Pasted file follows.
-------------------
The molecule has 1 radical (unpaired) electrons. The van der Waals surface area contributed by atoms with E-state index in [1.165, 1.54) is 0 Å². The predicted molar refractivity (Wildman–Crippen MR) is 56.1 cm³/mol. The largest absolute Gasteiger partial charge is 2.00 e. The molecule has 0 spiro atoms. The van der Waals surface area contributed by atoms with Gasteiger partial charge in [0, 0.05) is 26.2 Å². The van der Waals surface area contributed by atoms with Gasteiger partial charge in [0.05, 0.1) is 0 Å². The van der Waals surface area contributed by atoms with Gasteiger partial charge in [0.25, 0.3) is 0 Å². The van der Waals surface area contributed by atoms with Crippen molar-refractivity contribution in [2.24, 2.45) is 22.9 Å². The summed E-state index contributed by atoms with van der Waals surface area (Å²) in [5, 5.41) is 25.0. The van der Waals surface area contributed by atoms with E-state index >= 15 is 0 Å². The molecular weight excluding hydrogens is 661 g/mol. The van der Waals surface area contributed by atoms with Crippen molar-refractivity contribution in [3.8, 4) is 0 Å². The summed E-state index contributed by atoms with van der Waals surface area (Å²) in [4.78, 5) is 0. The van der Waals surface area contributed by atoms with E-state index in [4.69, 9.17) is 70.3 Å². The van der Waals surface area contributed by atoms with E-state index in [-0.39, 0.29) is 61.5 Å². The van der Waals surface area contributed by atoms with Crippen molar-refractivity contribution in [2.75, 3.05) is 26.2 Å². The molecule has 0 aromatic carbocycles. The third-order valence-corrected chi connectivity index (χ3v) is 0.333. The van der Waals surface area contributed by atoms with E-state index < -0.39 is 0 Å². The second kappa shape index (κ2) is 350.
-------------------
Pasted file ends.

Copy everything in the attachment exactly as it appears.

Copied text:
The molecule has 1 radical (unpaired) electrons. The van der Waals surface area contributed by atoms with E-state index in [1.165, 1.54) is 0 Å². The predicted molar refractivity (Wildman–Crippen MR) is 56.1 cm³/mol. The largest absolute Gasteiger partial charge is 2.00 e. The molecule has 0 spiro atoms. The van der Waals surface area contributed by atoms with Gasteiger partial charge in [0, 0.05) is 26.2 Å². The van der Waals surface area contributed by atoms with Gasteiger partial charge in [0.05, 0.1) is 0 Å². The van der Waals surface area contributed by atoms with Gasteiger partial charge in [0.25, 0.3) is 0 Å². The van der Waals surface area contributed by atoms with Crippen molar-refractivity contribution in [2.24, 2.45) is 22.9 Å². The summed E-state index contributed by atoms with van der Waals surface area (Å²) in [5, 5.41) is 25.0. The van der Waals surface area contributed by atoms with E-state index >= 15 is 0 Å². The molecular weight excluding hydrogens is 661 g/mol. The van der Waals surface area contributed by atoms with Crippen molar-refractivity contribution in [3.8, 4) is 0 Å². The summed E-state index contributed by atoms with van der Waals surface area (Å²) in [4.78, 5) is 0. The van der Waals surface area contributed by atoms with E-state index in [4.69, 9.17) is 70.3 Å². The van der Waals surface area contributed by atoms with E-state index in [-0.39, 0.29) is 61.5 Å². The van der Waals surface area contributed by atoms with Crippen molar-refractivity contribution in [2.75, 3.05) is 26.2 Å². The molecule has 0 aromatic carbocycles. The third-order valence-corrected chi connectivity index (χ3v) is 0.333. The van der Waals surface area contributed by atoms with E-state index < -0.39 is 0 Å². The second kappa shape index (κ2) is 350.